How Can Parents Help Kids Keep their Creative Passions Alive?

Image Credits: Unsplash

“All children are born artists, the problem is to remain an artist as we grow up” – Pablo Picasso

I agree with Pablo Picasso when he says that every child is an artist. Kids are naturally full of creativity. They show who they are by playing, drawing, and crafting. Every kid has their own special talents. It’s important for us as grown-ups to watch what they like and what they’re good at. Then, we can give them chances and the right place to grow their skills. For example, if a kid loves music and rhythm, we can let them listen to different instruments. This makes them curious and they want to learn more.

But the big question is, can kids keep their interests as they get older? There are lots of reasons why they might stop following their passions as they grow up.

  1. First, sometimes parents tell kids not to spend time on art. They think kids should study more and choose jobs like being a doctor or engineer. They believe these jobs are better for making money and having a good life.
  2. Second, people often think that being creative is just for kids or young people. They might say, “I’m too old for this.” But actually, a lot of artists do their best work when they’re older.
  3. If an adult is approaching art without elements of fun, then he ends up in frustration and eventually quits.
  4. Only fear of failure and self-doubt stop people from pursuing art in later years.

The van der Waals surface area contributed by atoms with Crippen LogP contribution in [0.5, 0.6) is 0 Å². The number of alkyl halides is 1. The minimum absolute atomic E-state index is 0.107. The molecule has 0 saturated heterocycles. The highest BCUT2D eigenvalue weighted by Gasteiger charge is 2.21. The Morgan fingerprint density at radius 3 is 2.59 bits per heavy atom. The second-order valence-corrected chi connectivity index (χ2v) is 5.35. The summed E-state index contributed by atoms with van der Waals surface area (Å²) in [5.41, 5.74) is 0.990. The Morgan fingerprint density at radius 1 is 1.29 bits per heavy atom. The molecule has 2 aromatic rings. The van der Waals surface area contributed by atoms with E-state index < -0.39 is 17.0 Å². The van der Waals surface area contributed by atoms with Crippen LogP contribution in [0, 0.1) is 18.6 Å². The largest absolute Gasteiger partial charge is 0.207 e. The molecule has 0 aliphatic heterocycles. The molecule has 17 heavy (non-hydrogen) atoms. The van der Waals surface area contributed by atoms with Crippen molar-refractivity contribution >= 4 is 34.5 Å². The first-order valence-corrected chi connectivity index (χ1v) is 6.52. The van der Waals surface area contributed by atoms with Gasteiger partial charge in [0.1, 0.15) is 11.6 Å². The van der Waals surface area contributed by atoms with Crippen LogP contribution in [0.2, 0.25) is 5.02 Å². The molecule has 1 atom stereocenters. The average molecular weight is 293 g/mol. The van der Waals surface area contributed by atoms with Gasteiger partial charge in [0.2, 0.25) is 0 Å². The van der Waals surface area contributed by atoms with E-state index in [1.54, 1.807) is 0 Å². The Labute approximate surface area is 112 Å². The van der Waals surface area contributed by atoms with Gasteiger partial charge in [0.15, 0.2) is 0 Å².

5. According to many people, art is not utilitarian. It does not serve practical purposes like paying bills immediately.  A person’s art takes time to be accepted by the society to make money.

Nevertheless, many artists prove age is just a number. There is one such great artist whose life is apt to the above statement. It is Vincent Van Gogh.

Vincent Van Gogh started painting in his late 30’s. However, his life journey was an unusual one. He was known for his failures and disappointments before and after he became an artist. Though he tried different vocations like an apprentice at his uncle’s gallery or failing twice in theological studies to become a pastor, he never gave up and believed that God was guiding him to find his true calling. 

Even after he became an artist, he was rejected by some artists. But he didn’t give up and dedicated himself more fully to his work. With his experience and practice, he created beautiful artworks but he never experienced success in his lifetime, as he sold only one painting. However, his paintings became a huge success after his death. It was his sister-in-law, Johanna Van Gogh who played an important role in exhibiting and selling his paintings for millions. 

Final Thoughts 

To chase your art dreams, be determined like Van Gogh. Tell yourself you’re doing your best. Keep at it without worrying about winning or losing. Encourage yourself with kind words and keep going.

If making it in art is slow, it’s okay to have another job to support yourself until your art takes off.

And if creating makes you happy and you believe in yourself, keep doing it. Just like it happened for Van Gogh, the right moment might come when you least expect it.

-Haritha Atluri is an educator in phonics, and language, and a passionate education writer with 9 years of experience. She specializes in adult communication and children’s phonics.